You’ve Got Mail came up again shortly thereafter as I entered college. I majored in Business (Finance to be exact) because I didn’t know what I wanted to major in and I felt like it would be a safe path to take while I figured things out. I learned soon that Finance wasn’t for me, but Marketing was. How I learned that was all thanks to a class I took as a pre-req for business school which was called Writing Analytically. In this class, we watched popular films and were asked to come up with a thesis and examine them based on that point we were trying to make. The whole purpose was to look deeper into “mainstream fare.” It just so happened that the first film we watched as a class was You’ve Got Mail. As I mentioned before, I was already a fan of You’ve Got Mail, but this time I was more susceptible to what deeper meaning there might be to the film. Then it clicked for me and I came up with a thesis, which was that the movie was saying that while traditional male business ideals (i.e. divide and conquer) were the status quo, it was the female business ideals (i.e. personalization, customer care) that were, basically, the key to making us all happy whether we were men or women. I got a B+ on that paper and, in retrospect, it was a bit naïve (being that I was not a “businessman” at that point and I was making broad gender generalizations) but it got me thinking and that was important as clumsy as the execution turned out to be. More importantly, I don’t think without that paper I would have accepted Patrick’s offer to write for F This Movie! It was, in a way, the first seed that eventually grew into a writing tree later on for analyzing movies. It helped me believe that I could do it.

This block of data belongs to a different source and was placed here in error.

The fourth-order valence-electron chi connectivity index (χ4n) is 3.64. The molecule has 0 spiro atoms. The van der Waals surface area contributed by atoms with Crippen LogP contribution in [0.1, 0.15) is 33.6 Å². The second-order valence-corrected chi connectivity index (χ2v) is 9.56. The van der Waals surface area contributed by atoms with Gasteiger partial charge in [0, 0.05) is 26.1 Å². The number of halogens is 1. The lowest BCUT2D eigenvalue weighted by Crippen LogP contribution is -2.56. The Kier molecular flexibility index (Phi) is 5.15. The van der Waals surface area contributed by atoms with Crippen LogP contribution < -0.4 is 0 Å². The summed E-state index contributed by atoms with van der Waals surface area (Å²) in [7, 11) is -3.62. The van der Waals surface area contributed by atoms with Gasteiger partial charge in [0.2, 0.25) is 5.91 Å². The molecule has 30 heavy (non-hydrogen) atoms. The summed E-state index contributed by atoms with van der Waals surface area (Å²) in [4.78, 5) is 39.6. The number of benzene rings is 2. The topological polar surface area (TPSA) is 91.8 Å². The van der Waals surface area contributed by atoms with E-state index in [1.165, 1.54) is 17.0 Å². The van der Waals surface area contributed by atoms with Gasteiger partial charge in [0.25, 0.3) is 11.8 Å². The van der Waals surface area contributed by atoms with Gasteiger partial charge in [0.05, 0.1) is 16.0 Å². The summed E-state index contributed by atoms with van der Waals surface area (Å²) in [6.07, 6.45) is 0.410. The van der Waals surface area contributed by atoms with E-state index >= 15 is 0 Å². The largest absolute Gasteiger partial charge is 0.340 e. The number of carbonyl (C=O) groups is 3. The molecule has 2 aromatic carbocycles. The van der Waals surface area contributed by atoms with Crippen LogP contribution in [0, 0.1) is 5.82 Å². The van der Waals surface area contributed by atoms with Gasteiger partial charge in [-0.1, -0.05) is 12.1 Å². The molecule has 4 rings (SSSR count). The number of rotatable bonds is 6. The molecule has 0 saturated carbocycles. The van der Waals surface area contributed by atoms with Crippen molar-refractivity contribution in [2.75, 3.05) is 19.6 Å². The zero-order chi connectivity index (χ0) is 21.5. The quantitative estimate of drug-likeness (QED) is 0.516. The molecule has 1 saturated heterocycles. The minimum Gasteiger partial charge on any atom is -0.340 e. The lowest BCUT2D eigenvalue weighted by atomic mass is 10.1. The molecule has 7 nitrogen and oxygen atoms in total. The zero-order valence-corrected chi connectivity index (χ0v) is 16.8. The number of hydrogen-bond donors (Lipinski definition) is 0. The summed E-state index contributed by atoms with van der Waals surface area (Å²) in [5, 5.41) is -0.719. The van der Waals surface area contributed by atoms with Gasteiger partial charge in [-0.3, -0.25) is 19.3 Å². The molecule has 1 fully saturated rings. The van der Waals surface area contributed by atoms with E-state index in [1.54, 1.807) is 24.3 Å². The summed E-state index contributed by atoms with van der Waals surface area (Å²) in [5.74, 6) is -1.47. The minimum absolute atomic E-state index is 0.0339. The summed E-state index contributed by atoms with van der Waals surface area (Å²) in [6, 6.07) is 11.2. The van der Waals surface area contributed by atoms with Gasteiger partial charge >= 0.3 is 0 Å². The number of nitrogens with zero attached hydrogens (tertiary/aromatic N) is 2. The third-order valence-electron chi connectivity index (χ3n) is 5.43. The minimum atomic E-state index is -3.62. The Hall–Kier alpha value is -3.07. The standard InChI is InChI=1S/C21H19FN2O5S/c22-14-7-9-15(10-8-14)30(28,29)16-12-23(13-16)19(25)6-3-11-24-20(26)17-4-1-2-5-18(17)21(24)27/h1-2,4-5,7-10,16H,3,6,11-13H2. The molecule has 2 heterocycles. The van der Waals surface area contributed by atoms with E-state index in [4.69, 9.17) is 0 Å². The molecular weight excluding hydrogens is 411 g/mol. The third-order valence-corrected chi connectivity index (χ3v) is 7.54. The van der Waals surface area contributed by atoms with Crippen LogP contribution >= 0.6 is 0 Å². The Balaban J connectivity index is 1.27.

You’ve Got Mail continued to be important to me during business school, too. The atmosphere was competitive and the edge I gave to myself was (and I’m not kidding) constantly asking myself “What would Joe Fox do?” Joe Fox is the male lead in You’ve Got Mail, played by Tom Hanks, and he had everything I thought I would need to become a success in business in my own life. He was cunning, he was personable and he had a good heart. Sometimes you hear a kid playing basketball imagines himself as the next Michael Jordan or LeBron James. Joe Fox was my career idol. After working for over 12 years, I realize how silly and again naïve that was, but now I get a good nostalgic tinge from that. My favorite realization is that being a successful businessperson has very little to do with just walking around with your best friend and not talking about work. Most scenes in You’ve Got Mail where they show Tom Hanks at work he’s just shooting the shit with Dave Chappelle. I might someday get to that level, but I’m certainly not there yet.